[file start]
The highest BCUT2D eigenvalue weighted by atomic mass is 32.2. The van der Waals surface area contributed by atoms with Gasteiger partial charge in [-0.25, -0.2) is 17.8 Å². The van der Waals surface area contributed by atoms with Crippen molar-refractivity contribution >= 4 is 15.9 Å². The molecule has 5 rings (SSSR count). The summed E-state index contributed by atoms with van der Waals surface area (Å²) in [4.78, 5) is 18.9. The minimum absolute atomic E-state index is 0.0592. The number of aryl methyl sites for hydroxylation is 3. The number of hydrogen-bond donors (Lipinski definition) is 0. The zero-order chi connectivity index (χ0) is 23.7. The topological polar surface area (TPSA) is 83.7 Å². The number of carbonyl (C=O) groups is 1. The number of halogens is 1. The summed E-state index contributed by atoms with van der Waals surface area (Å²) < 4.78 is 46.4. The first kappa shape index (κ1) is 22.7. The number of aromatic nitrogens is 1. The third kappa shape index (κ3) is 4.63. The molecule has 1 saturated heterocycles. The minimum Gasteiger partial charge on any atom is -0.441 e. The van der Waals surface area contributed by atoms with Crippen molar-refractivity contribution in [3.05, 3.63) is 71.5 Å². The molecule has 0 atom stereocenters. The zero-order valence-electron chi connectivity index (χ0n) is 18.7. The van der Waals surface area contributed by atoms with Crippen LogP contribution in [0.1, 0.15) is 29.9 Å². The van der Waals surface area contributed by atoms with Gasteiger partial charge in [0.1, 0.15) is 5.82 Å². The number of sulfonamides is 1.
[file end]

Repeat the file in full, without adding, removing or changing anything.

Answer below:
The highest BCUT2D eigenvalue weighted by atomic mass is 32.2. The van der Waals surface area contributed by atoms with Gasteiger partial charge in [-0.25, -0.2) is 17.8 Å². The van der Waals surface area contributed by atoms with Crippen molar-refractivity contribution >= 4 is 15.9 Å². The molecule has 5 rings (SSSR count). The summed E-state index contributed by atoms with van der Waals surface area (Å²) in [4.78, 5) is 18.9. The minimum absolute atomic E-state index is 0.0592. The number of aryl methyl sites for hydroxylation is 3. The number of hydrogen-bond donors (Lipinski definition) is 0. The zero-order chi connectivity index (χ0) is 23.7. The topological polar surface area (TPSA) is 83.7 Å². The number of carbonyl (C=O) groups is 1. The number of halogens is 1. The summed E-state index contributed by atoms with van der Waals surface area (Å²) < 4.78 is 46.4. The first kappa shape index (κ1) is 22.7. The number of aromatic nitrogens is 1. The third kappa shape index (κ3) is 4.63. The molecule has 1 saturated heterocycles. The minimum Gasteiger partial charge on any atom is -0.441 e. The van der Waals surface area contributed by atoms with Crippen molar-refractivity contribution in [3.05, 3.63) is 71.5 Å². The molecule has 0 atom stereocenters. The zero-order valence-electron chi connectivity index (χ0n) is 18.7. The van der Waals surface area contributed by atoms with Crippen LogP contribution in [0.1, 0.15) is 29.9 Å². The van der Waals surface area contributed by atoms with Gasteiger partial charge in [0.1, 0.15) is 5.82 Å². The number of sulfonamides is 1.